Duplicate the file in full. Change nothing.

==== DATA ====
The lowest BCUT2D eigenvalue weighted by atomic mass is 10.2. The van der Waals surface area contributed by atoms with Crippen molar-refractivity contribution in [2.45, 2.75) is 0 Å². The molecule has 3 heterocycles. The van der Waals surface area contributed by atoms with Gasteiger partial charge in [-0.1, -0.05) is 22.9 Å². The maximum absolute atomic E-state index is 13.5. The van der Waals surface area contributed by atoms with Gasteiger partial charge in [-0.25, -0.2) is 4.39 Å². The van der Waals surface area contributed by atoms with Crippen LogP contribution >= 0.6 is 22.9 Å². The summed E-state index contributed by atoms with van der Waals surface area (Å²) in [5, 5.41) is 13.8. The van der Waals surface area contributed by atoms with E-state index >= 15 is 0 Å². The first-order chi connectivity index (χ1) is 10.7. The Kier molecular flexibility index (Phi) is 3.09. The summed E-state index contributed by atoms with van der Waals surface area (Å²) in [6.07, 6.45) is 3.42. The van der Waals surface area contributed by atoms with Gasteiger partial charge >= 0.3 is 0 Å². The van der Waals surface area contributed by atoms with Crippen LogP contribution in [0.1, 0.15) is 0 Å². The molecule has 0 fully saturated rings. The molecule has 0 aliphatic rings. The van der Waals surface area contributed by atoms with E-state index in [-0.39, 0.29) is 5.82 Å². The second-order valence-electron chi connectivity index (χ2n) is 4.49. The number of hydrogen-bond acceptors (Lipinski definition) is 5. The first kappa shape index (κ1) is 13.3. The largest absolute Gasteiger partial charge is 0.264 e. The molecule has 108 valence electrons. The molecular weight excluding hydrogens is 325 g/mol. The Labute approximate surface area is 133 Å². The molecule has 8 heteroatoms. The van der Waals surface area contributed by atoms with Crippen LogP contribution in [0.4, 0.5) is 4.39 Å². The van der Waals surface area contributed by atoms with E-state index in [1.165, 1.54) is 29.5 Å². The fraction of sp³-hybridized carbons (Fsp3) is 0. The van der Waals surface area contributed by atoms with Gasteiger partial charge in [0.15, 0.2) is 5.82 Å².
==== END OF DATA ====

The lowest BCUT2D eigenvalue weighted by atomic mass is 10.2. The van der Waals surface area contributed by atoms with Crippen molar-refractivity contribution in [2.45, 2.75) is 0 Å². The molecule has 3 heterocycles. The van der Waals surface area contributed by atoms with Gasteiger partial charge in [-0.1, -0.05) is 22.9 Å². The maximum absolute atomic E-state index is 13.5. The van der Waals surface area contributed by atoms with Gasteiger partial charge in [-0.25, -0.2) is 4.39 Å². The van der Waals surface area contributed by atoms with Crippen LogP contribution >= 0.6 is 22.9 Å². The summed E-state index contributed by atoms with van der Waals surface area (Å²) in [5, 5.41) is 13.8. The van der Waals surface area contributed by atoms with E-state index >= 15 is 0 Å². The first-order chi connectivity index (χ1) is 10.7. The Kier molecular flexibility index (Phi) is 3.09. The summed E-state index contributed by atoms with van der Waals surface area (Å²) in [6.07, 6.45) is 3.42. The van der Waals surface area contributed by atoms with Gasteiger partial charge >= 0.3 is 0 Å². The van der Waals surface area contributed by atoms with Crippen LogP contribution in [0.1, 0.15) is 0 Å². The molecule has 0 fully saturated rings. The molecule has 0 aliphatic rings. The van der Waals surface area contributed by atoms with E-state index in [-0.39, 0.29) is 5.82 Å². The second-order valence-electron chi connectivity index (χ2n) is 4.49. The number of hydrogen-bond acceptors (Lipinski definition) is 5. The first kappa shape index (κ1) is 13.3. The largest absolute Gasteiger partial charge is 0.264 e. The molecule has 108 valence electrons. The molecular weight excluding hydrogens is 325 g/mol. The Labute approximate surface area is 133 Å². The molecule has 8 heteroatoms. The van der Waals surface area contributed by atoms with Crippen LogP contribution in [0.4, 0.5) is 4.39 Å². The van der Waals surface area contributed by atoms with E-state index in [1.165, 1.54) is 29.5 Å². The fraction of sp³-hybridized carbons (Fsp3) is 0. The van der Waals surface area contributed by atoms with Gasteiger partial charge in [0.15, 0.2) is 5.82 Å².